A case of CNS Lyme disease presenting with multiple cranial neuropathies and mimicking a B cell lymphoma

  1. Christopher Perrone1,
  2. Denise Xu1,
  3. Taneeta Ganguly1,
  4. Donna Kurowski1,
  5. Michael Mullen1 and
  6. Amy Pruitt1
  1. Neurology April 18, 2017 vol. 88 no. 16 Supplement P1.312

http://www.neurology.org/content/88/16_Supplement/P1.312.short

Abstract

Objective
The goal of this case is to describe CNS Lyme disease with multiple cranial neuropathies as well as to show how it can mimic a B cell lymphoma.

Background
A 57-year-old male presented with a prodrome of malaise and fevers followed by an intractable right occipital (base of skull) and temporal headache, nuchal (large ligament at back of neck) and radicular (pain radiating from spine often ending in an extremity) pain, and diplopia (double vision). On exam, he had a right third nerve palsy with partial pupil involvement.

Design/Methods
With initial concern for aneurysm, an MRA was unrevealing. A peripheral Lyme serology returned positive, and it was decided to pursue contrasted MRI and LP to investigate infectious and inflammatory etiologies.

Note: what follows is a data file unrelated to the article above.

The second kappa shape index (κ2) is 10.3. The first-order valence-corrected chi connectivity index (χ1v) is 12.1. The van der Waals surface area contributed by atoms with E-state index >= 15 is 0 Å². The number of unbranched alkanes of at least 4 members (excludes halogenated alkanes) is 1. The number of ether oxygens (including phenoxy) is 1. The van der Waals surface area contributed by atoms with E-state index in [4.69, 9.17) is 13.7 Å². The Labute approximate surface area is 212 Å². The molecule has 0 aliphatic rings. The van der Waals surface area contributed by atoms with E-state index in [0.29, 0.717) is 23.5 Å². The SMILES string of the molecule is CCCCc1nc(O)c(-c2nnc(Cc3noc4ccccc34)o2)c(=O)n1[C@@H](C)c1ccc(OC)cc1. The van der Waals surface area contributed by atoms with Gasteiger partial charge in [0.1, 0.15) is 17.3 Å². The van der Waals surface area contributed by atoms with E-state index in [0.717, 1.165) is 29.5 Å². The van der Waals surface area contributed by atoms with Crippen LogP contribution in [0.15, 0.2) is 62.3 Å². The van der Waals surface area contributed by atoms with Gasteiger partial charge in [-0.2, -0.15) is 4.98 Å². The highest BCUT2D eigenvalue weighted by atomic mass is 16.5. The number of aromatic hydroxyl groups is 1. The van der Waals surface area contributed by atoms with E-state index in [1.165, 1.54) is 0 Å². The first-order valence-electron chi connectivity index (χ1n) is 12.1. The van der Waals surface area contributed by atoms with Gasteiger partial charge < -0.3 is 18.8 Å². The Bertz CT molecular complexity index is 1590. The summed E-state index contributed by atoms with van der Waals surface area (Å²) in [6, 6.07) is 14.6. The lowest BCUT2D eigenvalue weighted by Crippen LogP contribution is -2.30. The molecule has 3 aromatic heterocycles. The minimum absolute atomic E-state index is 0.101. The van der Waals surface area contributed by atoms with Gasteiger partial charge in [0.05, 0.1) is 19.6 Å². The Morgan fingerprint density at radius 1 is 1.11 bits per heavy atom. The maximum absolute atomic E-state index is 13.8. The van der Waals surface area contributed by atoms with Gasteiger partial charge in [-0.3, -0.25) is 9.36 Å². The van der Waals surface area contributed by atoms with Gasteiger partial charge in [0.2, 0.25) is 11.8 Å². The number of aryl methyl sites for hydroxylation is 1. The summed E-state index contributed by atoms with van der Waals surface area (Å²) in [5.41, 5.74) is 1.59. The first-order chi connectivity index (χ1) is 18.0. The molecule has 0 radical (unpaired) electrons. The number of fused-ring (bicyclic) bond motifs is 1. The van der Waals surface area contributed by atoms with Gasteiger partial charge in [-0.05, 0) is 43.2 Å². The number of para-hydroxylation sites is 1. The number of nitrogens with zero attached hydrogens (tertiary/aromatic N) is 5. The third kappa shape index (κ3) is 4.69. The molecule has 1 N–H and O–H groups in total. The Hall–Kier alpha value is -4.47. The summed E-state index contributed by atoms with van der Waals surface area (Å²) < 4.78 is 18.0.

Results
MRI brain and orbits with contrast revealed enhancement of the left and right CN III, right CN V, and right CN VII. LP showed lymphocytic pleocytosis (WBC 930) and elevated protein (92). HSV and VZV returned negative. CSF Lyme antibodies were positive with a CSF/serum ratio for IgG of 24.8 and for IgA of 1.3. IgM was greater than assay in both the serum and CSF. Cytology and flow cytometry were notable for lambda CD5+ B cell clonality. MRI of the cervical and thoracic spine and CT of the chest, abdomen, and pelvis were unremarkable. While he received empiric ceftriaxone, acyclovir, and one day of high-dose steroids after the LP, he continued on ceftriaxone for 28 days, and his headache and third nerve palsy completely resolved.

Conclusions
This case highlights how Lyme disease should be considered in the differential diagnosis for multiple cranial neuropathies. Further, as prior case reports of CNS Lyme patients have shown polyclonal and monoclonal lymphocyte expansion, this case demonstrates the diagnostic uncertainty regarding whether flow cytometry reflects a reactive process to infection or a new lymphoma. Treatment with antibiotics and clinical improvement helped to clarify the etiology in this case.